In 1818, nine year old Charley Darwin is sent to boarding school in his hometown. By sixteen, Charley is not doing very well in his studies because he spends his time working on science experiments. When his father finds out, he sends Charley to medical college with his older brother. He finally admits that medicine is not for him and his father sends him to study for a career as a clergyman. Charley interviews with Captain FitzRoy and becomes a naturalist on the HMS Beagle for an around the world ocean voyage. In late December 1831, the Beagle and crew begin the trip. He enjoys the adventures and sends crates of specimens home from the exotic locations they visit. After returning to England in 1836, Charley works with other scientists on organizing his notes and specimens. Soon, he begins forming his own scientific theories about life based on his research.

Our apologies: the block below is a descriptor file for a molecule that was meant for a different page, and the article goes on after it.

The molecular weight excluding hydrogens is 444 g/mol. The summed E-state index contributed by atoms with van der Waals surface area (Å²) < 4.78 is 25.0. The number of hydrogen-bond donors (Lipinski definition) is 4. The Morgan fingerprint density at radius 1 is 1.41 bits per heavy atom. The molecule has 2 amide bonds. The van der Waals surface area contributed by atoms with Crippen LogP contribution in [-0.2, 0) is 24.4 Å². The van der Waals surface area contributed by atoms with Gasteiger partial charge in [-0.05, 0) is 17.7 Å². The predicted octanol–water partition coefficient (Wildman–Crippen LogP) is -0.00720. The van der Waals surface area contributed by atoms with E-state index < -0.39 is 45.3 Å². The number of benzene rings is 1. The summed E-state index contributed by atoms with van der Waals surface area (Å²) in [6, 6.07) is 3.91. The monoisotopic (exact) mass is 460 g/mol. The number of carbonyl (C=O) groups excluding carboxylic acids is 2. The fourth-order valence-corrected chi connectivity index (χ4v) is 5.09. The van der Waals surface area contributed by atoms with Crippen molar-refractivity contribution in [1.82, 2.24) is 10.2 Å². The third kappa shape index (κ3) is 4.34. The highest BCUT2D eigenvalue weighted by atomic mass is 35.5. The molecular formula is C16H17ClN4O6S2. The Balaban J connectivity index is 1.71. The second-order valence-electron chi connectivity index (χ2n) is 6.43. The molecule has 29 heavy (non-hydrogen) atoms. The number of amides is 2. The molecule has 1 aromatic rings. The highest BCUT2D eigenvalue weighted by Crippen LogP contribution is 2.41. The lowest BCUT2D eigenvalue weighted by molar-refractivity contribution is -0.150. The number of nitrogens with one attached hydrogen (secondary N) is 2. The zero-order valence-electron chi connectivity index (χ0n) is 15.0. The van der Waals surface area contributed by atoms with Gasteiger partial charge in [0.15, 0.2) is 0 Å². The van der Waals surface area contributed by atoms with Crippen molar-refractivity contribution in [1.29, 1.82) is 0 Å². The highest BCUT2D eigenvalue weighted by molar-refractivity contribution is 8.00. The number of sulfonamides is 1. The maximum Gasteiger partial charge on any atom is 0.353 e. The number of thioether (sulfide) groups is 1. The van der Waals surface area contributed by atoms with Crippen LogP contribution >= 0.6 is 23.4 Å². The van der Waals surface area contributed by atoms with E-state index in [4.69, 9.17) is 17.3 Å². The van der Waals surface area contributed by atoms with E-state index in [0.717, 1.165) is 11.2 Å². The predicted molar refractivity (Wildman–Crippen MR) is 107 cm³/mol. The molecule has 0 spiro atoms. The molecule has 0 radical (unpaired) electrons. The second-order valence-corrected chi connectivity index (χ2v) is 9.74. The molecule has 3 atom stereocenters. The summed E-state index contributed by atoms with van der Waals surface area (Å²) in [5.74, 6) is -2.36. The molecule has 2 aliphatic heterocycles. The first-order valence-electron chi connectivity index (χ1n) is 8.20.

This is an interesting story about Charles Darwin's youth and early adulthood told in the first person point of view. While I typically do not read much historical fiction, I enjoyed reading about Darwin as a real person and not just a historical figure and scientist. In the story, Darwin has all the typical problems most people have while growing up and finding his place in the world. While the language is more formal than what is used today, it does fit with the historical setting. Additionally, the use of English spellings of the period adds to the authentic feel of the story. The more violent details of Charley's adventures, such as meeting angry groups of natives, are not too descriptive and younger teens shouldn't have problems with this. The scientific theories in the story are explained in simple non-scientific language. A short bibliography included at the end will give readers a chance to find out more about Darwin in his own words.